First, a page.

Contrarian: Minor Complexities
Wide eyed, and eager, I arrived at NEARfest 2007. This was my first prog festival. It was early, and I had a great opportunity to visit the various vending tables before the crowd grew. I knew there would be the various music stores represented, artists, and the bands playing on the main stage. What I did not know was that other bands would reserve space to promote themselves. The first such table I happened upon was for Contrarian, a band I had never heard of. This actually makes sense (as I would come to find out later), because their debut album had just been released that week. I listened to a bit of the music, and introduced myself to the man at the table. Tim Boney and I spoke a bit, and to my surprise, learned that he was unaware of Prog Archives. More people were coming around, so we decided to talk again later. When we spoke again, we began to build a rapport. He had great ideas about making intellectual music. He also happened to be a very friendly guy. With my interest in his music, and his interest in P.A., he armed me with a copy of Minor Complexities. There are always details to be worked out when launching a new project, so we waited till all the pieces were in place before adding Contrarian to P.A.
During the initial evaluation, it was hard to figure out exactly where to place this band. There is definitely a modern symphonic component, but it also draws heavily on hard rock from the ’70s. At that time, there was no Heavy Prog sub- genre, so we decided Symphonic would be best. When I was finally able to get the addition done, it struck me that Heavy Prog would probably be a better fit. At this point (finally), some idea of what the music is like should be forming.
So, what is it exactly that we have here? At first glance, it might seem like an homage to ’70s hard rock. You can hear some Styx, and Kansas, but only if the guitars had been much heavier. So, there is a bit of a metal component as well. Joe Leming sounds like he stepped right out of a time machine from the mid ’70s. He actually sounds quite a bit like the singer from Triumph (can’t remember if it’s Emmett or Moore), with perhaps a bit of Steve Walsh, and a touch of Ronnie James Dio thrown in.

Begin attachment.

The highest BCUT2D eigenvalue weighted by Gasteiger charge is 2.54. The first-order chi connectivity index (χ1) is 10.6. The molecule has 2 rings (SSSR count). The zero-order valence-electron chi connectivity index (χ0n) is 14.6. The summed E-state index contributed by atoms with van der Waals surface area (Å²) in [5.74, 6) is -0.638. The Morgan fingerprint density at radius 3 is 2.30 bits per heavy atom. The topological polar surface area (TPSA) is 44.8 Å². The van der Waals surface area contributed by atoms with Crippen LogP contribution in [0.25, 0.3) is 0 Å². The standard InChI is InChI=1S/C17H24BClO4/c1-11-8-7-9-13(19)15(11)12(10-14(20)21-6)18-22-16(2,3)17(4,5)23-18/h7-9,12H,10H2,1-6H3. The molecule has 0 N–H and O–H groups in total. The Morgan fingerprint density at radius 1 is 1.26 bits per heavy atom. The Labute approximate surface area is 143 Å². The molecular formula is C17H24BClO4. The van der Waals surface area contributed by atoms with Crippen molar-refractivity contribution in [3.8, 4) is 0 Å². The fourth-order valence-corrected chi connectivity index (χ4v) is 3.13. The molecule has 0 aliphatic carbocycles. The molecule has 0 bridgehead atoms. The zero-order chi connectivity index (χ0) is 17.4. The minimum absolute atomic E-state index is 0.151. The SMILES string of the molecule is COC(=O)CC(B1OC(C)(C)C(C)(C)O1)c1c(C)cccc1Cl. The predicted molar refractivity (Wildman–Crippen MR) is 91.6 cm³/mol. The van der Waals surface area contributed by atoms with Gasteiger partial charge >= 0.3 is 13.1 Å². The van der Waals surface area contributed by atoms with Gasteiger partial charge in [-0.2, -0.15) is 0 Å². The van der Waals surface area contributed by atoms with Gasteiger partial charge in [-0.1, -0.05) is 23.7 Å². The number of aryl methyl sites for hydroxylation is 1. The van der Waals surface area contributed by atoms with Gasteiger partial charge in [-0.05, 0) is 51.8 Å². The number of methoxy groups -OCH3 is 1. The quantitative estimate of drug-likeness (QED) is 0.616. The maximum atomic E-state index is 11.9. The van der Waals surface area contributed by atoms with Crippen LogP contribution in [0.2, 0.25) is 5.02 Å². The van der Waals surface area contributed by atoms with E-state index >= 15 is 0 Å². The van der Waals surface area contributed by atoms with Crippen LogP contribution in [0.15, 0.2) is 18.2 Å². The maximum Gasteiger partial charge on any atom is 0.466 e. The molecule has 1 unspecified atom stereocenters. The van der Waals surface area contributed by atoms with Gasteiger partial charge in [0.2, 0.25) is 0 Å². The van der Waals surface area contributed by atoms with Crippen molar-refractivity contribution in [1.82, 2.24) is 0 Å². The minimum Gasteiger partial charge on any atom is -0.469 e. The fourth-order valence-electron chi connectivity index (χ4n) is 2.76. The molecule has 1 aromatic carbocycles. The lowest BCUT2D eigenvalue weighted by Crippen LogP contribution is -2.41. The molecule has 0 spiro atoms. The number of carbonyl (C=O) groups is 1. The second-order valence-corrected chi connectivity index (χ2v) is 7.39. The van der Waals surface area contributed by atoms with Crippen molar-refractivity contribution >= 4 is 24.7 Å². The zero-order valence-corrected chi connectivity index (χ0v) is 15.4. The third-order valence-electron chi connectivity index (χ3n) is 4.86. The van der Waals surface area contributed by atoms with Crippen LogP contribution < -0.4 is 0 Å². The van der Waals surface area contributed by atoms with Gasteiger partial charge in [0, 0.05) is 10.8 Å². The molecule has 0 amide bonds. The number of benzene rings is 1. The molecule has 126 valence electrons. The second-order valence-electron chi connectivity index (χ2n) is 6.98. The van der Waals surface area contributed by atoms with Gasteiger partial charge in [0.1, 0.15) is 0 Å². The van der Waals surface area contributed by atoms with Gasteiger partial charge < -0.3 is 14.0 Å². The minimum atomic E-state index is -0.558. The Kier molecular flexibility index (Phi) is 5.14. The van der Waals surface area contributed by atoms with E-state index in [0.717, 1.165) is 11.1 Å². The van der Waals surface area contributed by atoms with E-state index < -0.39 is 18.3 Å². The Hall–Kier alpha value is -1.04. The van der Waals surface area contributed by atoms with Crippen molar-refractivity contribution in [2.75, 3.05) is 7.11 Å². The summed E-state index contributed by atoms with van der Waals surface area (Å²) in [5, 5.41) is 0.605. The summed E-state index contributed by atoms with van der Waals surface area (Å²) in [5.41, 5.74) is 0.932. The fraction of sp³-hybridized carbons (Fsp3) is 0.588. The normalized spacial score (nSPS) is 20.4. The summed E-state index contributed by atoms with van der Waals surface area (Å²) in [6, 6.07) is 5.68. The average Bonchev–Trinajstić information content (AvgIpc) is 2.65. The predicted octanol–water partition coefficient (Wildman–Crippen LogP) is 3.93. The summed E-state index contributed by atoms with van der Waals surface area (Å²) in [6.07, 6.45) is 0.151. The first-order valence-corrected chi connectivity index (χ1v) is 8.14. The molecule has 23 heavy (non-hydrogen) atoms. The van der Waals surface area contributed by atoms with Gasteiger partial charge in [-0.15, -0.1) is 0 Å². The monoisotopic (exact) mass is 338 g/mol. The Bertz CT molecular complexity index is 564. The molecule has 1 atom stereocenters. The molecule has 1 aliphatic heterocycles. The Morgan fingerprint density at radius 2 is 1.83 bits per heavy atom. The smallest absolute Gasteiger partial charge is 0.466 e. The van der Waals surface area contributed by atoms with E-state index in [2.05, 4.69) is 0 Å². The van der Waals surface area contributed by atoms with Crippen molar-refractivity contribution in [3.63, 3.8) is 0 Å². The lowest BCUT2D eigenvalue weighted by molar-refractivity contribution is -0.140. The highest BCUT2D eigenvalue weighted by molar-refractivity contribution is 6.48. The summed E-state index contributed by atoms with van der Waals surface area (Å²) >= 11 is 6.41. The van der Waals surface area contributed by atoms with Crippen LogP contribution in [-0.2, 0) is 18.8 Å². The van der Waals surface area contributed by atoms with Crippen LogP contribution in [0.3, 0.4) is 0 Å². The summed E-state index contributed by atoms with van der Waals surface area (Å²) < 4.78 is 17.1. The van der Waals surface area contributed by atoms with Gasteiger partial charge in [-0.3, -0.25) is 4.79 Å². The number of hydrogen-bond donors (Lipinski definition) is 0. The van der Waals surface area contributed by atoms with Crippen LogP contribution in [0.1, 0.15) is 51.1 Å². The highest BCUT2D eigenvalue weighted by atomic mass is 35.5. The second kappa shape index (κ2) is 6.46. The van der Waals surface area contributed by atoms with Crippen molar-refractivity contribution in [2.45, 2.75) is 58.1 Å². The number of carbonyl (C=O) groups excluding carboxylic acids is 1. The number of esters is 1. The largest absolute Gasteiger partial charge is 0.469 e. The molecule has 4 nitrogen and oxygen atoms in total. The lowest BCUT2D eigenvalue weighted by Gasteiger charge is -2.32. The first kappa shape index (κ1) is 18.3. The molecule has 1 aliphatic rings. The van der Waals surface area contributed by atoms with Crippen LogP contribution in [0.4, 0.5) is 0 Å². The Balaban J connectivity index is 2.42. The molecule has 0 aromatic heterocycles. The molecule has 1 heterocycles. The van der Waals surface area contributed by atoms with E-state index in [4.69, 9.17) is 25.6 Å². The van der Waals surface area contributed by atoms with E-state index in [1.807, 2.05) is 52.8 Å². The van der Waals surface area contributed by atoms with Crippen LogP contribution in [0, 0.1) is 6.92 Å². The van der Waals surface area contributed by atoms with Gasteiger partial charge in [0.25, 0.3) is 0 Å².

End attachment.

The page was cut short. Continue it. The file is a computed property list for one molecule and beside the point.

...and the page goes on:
Once you dig a little deeper, you see that there is much more to this. The complexity begins to unfold as you notice they have nicely incorporated violin on some of the tracks. Then you notice that there are moments that almost remind you of something Les Claypool, or Gentle Giant might do. As it unfolds, the melodic keyboards, modern symphonic techniques, and insightful lyrics begin to attract attention. There are also some slower, almost ballad moments. It is all put together seamlessly. This is a polished act. It should be, as it took several years to complete. It is also impressive how three guys make this sound like a much larger band. In fact, the band did have to increase its numbers in order to play live.
With all that is going on, it is still the remembrance of ’70s hard rock that is the primary flavor of Contrarian. It is very well done, but that style has lost much of its appeal to me over the years. I rarely find myself listening to the rock classics of that era anymore, and I never was a big Kansas fan. But, that doesn’t mean it’s not good. I think it’s mainly the vocal style. Joe Leming has a terrific voice, but I just prefer a bit more subtlety these days. The lyrics are also thought provoking, and intended to be that way. The subject matter has a lot of depth. All the musicians definitely know their way around their instruments. The guitar is especially ripping. If this sounds like something you would be into, then go for it.
Timothy G. Boney – guitars, keyboards, synthesizers, bass, percussion, vocals
Joseph L. Leming – Lead and backing vocals, percussion
Michael J. White – drums
Lance Cockrell – violin
Eric Jorgenson – cello